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Defense paints Pasadena homeowner as a ‘saint’ before shooting acquaintance in self-defense. Prosecutors say he was laying in wait with a shotgun.

The Pasadena homeowner accused of fatally shooting a man trespassing on his property last year had gone out of his way to help the carpenter and had given him an opportunity to turn his life around, a defense attorney said at the beginning of his murder trial Monday.

But Jeffrey Dickinson showed up at the suburban property in Pasadena deranged, drunk and under the influence of drugs, attorney Peter O’Neill said. Gregory Korwek tried everything to deter him but Dickinson ignored his instruction to stay away, threatened him and showed up on a motor scooter Korwek gifted him with “evil intent on his mind.”

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Only after he’d called the police and retreated into his garage, did Korwek unleash a blast from his Mossberg shotgun. His fear was palpable and it was reasonable to resort to deadly force, O’Neil told the jury during opening arguments in Annapolis.

Dickinson, 44, died outside the house on Orr Court on the morning of Sept. 18, 2019. Scores of Anne Arundel County police officers responded to the scene. Detectives canvassed the cul-de-sac, diving into a months-long investigation. Korwek first faced dozens of firearms and drug offenses. Weeks later, police filed charges for a much more serious crime: murder.

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The firearms and drug offenses were split into another case, which will be tried in November. In the meantime, it’s up to the jury to decide if the fatal shooting amounts to second-degree murder, manslaughter, or an acquittal on grounds of self-defense. Korwek, 41, pleaded guilty Monday to one count of possessing the shotgun despite being convicted of a disqualifying offense years before.

Korwek’s attorneys don’t dispute he shot and killed Dickinson, only the motivation.

As is often the case, prosecutors painted a different picture.

Assistant State’s Attorney Jason Steinhardt said Korwek was “lying in wait armed with a shotgun. That does not become self-defense, ladies and gentleman of the jury, because it happened in (Korwek’s) driveway.”

Steinhardt told jurors they’d have to decide whether Korwek’s self-defense was “reasonable and proportional.” Deadly force would be difficult to justify, Steinhardt said, because Dickinson was found to have been unarmed.

He said an audio recording of Korwek’s 911 call before the shooting should help convince jurors that he wasn’t afraid for his life.

“You’re going to hear the story of a man who did his best to shoot first and cover up his tracks later,” Steinhardt said.

When charging him with murder, police said Korwek lied about what led up to the shooting. Dickinson made no threats, the investigators said.

In his opening remarks, Steinhardt acknowledged the presence of drugs and alcohol in Dickinson’s system. He said medical examiners found out about the substances during a routine part of an autopsy.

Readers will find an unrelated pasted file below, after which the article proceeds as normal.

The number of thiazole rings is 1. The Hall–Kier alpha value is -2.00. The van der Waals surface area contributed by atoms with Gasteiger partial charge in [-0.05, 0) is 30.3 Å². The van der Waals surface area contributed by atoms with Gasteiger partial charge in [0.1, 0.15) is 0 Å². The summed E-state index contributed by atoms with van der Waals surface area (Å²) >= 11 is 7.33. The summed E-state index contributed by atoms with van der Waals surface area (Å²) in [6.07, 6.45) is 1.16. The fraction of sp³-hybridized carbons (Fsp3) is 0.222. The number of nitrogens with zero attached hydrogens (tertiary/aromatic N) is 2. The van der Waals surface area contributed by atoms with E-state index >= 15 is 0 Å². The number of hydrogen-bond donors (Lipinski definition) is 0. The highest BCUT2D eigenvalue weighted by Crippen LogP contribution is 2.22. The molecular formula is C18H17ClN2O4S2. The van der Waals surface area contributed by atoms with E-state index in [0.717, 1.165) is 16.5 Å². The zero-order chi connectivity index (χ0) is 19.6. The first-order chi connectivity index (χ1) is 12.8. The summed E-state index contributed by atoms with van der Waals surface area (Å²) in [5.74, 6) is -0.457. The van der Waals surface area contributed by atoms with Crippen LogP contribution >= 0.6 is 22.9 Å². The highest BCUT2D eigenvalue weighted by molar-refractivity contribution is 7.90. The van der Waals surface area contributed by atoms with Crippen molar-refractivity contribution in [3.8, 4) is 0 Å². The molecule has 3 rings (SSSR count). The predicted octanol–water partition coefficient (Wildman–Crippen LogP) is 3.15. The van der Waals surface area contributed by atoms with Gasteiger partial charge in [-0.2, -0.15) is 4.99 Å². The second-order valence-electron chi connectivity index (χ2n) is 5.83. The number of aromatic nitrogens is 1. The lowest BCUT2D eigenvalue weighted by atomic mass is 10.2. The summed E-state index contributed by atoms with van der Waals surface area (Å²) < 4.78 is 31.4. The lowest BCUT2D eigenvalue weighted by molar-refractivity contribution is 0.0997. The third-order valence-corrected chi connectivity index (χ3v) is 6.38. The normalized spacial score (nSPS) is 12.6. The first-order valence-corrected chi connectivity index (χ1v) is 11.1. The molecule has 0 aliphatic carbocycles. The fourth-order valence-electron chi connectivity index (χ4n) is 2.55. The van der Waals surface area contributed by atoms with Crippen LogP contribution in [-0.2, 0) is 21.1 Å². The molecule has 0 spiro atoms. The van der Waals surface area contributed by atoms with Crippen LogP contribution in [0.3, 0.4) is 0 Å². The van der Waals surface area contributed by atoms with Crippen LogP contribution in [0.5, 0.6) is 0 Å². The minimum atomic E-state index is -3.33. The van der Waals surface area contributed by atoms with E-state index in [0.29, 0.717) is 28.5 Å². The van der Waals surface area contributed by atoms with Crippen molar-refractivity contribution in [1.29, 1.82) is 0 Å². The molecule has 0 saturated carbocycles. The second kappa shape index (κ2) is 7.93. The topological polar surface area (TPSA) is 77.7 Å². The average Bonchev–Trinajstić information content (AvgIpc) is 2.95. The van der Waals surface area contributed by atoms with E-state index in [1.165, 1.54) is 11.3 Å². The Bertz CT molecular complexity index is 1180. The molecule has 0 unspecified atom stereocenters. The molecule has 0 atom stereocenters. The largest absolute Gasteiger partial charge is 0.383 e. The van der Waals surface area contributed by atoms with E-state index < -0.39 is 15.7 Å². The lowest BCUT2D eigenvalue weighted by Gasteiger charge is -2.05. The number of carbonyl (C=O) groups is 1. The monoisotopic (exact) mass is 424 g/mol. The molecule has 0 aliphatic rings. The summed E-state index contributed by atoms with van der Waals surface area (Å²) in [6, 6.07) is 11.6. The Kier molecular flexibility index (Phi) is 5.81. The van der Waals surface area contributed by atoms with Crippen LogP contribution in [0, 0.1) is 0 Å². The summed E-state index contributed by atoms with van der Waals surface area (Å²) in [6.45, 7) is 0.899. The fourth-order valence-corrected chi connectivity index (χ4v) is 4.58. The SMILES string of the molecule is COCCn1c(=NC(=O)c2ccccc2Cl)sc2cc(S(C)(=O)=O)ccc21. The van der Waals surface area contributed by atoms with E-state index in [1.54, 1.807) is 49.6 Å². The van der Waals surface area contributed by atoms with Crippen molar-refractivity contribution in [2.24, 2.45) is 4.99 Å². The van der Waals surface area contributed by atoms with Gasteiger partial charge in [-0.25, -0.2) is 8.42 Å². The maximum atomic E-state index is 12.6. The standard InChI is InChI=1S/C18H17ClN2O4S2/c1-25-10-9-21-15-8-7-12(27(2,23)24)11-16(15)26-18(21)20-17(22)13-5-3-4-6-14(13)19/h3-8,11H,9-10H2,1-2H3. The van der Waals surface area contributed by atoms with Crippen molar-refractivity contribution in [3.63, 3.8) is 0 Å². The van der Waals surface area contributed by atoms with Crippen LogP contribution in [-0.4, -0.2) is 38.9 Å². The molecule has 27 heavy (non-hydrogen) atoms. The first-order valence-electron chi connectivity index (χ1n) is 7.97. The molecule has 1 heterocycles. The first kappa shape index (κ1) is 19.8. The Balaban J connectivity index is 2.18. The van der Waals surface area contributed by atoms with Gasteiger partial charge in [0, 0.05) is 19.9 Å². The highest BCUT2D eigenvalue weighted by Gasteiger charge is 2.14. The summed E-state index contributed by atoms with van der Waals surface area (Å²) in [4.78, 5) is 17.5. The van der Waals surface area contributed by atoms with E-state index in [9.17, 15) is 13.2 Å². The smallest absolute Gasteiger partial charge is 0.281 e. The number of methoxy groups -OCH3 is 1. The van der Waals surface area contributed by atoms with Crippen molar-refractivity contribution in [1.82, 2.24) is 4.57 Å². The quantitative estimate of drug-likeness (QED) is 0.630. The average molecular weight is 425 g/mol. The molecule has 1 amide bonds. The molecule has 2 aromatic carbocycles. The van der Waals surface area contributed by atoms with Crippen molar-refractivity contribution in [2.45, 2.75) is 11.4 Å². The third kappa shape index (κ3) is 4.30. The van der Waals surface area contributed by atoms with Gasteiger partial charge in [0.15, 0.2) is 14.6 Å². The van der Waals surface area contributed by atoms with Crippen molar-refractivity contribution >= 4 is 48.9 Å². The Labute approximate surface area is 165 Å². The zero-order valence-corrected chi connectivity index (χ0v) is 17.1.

O’Neill highlighted what Steinhardt glanced over. He said toxicologists found cocaine and fentanyl, a powerful synthetic opioid, in Dickinson’s system and a blood alcohol content of .12 at 9:30 that morning. O’Neill said a urine screening suggested he was twice as intoxicated.

“Ladies and gentleman, he’s drunk," O’Neill said.

In Maryland, someone with a blood alcohol content of .07 is considered impaired and someone with .08 and above is considered under the influence. If someone is caught driving, the former can lead to driving while impaired charge and driving under the influence for the latter.

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O’Neill rejected Steinhardt’s claim that Korwek was waiting to kill Dickinson. He said an inventory of text messages showed just the opposite, and encouraged jurors to read the communication themselves.

“If you’re going to lay in wait, why call the police?” O’Neill said.

He elaborated on Korwek and Dickinson’s relationship, which Steinhardt had described as employer-employee. A contractor, Korwek hired Dickinson to help around his house in preparation for an event to support his young son, who has leukemia. After Dickinson helped with the “cancer-versary" party, O’Neill said Korwek found him work with his friend Justin Fiorenza, who ran a pier construction business.

Despite barely knowing Dickinson, Korwek helped him out. O’Neill said Korwek and his wife gave him food and found him a better place to live. Korwek drove him to and from jobs and forwarded him cash. O’Neill said Korwek even bought a motorized scooter for Dickinson to give to his own son.

“This gentleman’s a saint,” O’Neill said, gesturing to his client.

Korwek, who’s been on house arrest for the better part of the last year, appeared next to his attorneys in coat, tie and khakis. Korwek is expected to take the stand in support of his defense, relinquishing his Fifth Amendment right to remain silent.

Fiorenza fired Dickinson after catching him drinking on the job. O’Neill said Dickinson flushed the opportunity down the toilet — “He can’t stay sober.” And when the dispute with Fiorenza escalated, he said Dickinson turned his attention to Korwek.

Dickinson hadn’t given the motorized scooter to his son after all. Instead, O’Neill said authorities found it just 18-inches from the threshold to Korwek’s garage the morning Dickinson died.

Before riding over, Dickinson threatened to burn Korwek’s house down and said that he knew where Korwek’s mother-in-law lived and that she’d meet the same fate if Korwek fled. O’Neill said the threats showed Korwek was justified to kill.

“It’s a shame that Jeffery Dickinson had to die,” he said. “But shame does not equate to guilt.”

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